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Discussion Starter #1

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Read this post linked below if you are deciding between getting a "loaner" / "courtesy" car or a rental car from your dealership when taking your car in for a service overnight:
https://www.linkedin.com/pulse/bmw-dealership-courtesy-cars-shady-business-practice-lance-soskin/

Short version: BE AWARE - YOUR CREDIT CARD INSURANCE PROBABLY DOES NOT COVER "COURTESY" CARS FROM CAR DEALERSHIPS.
Thats because in most cases there is no charge because its not a "rental". If there is a charge, then you need to talk to your credit card company because at that point it seems like it would be a rental. Of course, laws in canada may be different, but nothing said you had to take their rental car... and nothing said you could not use your own insurance coverage to pay for it either.
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You have insurance right? You looked over the car before you took it, right? if you didnt look over the car before you took it and are saying " I did not put this damage there" well then shame on you for not looking over the car before you took it.

If you are acknowledging you put the damage there, then you need to deal with getting it fixed, either through your insurance or outside of that...

If you dont want to do either one of those things, decline their loaner and have them use their courtesy drop off service to take you home. Not sure why you think its a BMW problem that there is damage to their loaner car and they want you to fix it....
 

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Do check with specific CC T&C, as a benefit admins of one of my CCs said any paperwork that says "car rental agreement"(e.g. the generic one from BMWNA) will work regardless of charge or not.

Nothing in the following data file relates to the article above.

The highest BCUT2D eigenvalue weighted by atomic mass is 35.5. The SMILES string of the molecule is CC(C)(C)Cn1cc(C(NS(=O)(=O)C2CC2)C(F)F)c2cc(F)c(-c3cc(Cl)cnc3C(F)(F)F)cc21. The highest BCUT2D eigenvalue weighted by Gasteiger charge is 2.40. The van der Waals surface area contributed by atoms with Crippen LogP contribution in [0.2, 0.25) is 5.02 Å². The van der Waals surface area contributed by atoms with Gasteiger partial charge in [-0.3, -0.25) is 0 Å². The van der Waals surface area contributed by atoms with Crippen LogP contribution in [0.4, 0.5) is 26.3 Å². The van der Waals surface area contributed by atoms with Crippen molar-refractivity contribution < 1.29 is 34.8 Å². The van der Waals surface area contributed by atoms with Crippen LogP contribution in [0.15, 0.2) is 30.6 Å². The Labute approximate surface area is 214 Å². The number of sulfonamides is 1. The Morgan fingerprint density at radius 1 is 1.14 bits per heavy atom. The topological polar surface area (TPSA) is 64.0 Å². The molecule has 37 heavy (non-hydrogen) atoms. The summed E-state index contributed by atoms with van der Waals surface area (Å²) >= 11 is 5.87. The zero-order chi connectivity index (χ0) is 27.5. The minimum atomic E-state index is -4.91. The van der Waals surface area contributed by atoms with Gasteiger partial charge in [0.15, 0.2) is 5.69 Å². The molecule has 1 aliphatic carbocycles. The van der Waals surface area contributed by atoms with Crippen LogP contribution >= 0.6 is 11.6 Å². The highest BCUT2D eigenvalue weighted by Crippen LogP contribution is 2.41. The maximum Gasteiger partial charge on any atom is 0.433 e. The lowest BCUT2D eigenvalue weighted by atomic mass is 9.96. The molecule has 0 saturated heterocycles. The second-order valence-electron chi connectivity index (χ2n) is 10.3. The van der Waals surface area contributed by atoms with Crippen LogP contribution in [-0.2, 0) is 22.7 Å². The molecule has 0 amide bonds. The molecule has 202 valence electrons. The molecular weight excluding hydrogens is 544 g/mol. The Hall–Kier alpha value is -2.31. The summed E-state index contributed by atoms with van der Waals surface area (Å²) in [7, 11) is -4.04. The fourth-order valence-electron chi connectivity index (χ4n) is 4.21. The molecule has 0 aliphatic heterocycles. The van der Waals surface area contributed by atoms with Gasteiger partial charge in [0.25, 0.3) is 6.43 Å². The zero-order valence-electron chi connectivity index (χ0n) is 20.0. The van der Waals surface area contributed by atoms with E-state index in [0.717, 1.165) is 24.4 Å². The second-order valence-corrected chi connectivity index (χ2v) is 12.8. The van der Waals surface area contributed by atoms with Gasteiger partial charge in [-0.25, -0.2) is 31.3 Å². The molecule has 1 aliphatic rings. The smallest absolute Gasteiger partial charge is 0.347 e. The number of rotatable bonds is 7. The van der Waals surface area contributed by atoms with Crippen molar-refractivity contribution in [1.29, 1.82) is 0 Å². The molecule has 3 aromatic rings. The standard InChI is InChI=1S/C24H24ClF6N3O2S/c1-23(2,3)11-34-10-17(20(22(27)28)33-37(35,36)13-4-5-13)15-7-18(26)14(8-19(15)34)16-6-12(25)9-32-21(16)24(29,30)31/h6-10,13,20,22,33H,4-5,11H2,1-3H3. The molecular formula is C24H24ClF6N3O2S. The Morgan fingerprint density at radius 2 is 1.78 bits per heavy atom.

In the linkedin article, the loaner is $20/day, so it will fall into my CC's policy to get rental coverage, esp. when the contract says "customer agrees to rent the rental car from ....".

The declining of CDW just means there is no primary purchased from rental car company.

Most CC rental coverage is secondary anyway, except for high end(fee-based) CC's that offer primary coverage.

For secondary CC coverage, customers will be required to file to personal policy first, then any deductible/extra will be covered by CC secondary.
 

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My dealership hands out loaners for free just have to book over 3 weeks in advice to bring your car and actually get a loaner since they are always taken
 

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I never pay for loaner cars, so I wouldn't expect my credit card to cover it. I do expect my normal auto insurance to cover me though, and it will.
 

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Discussion Starter #9
Thats because in most cases there is no charge because its not a "rental". If there is a charge, then you need to talk to your credit card company because at that point it seems like it would be a rental. Of course, laws in canada may be different, but nothing said you had to take their rental car... and nothing said you could not use your own insurance coverage to pay for it either.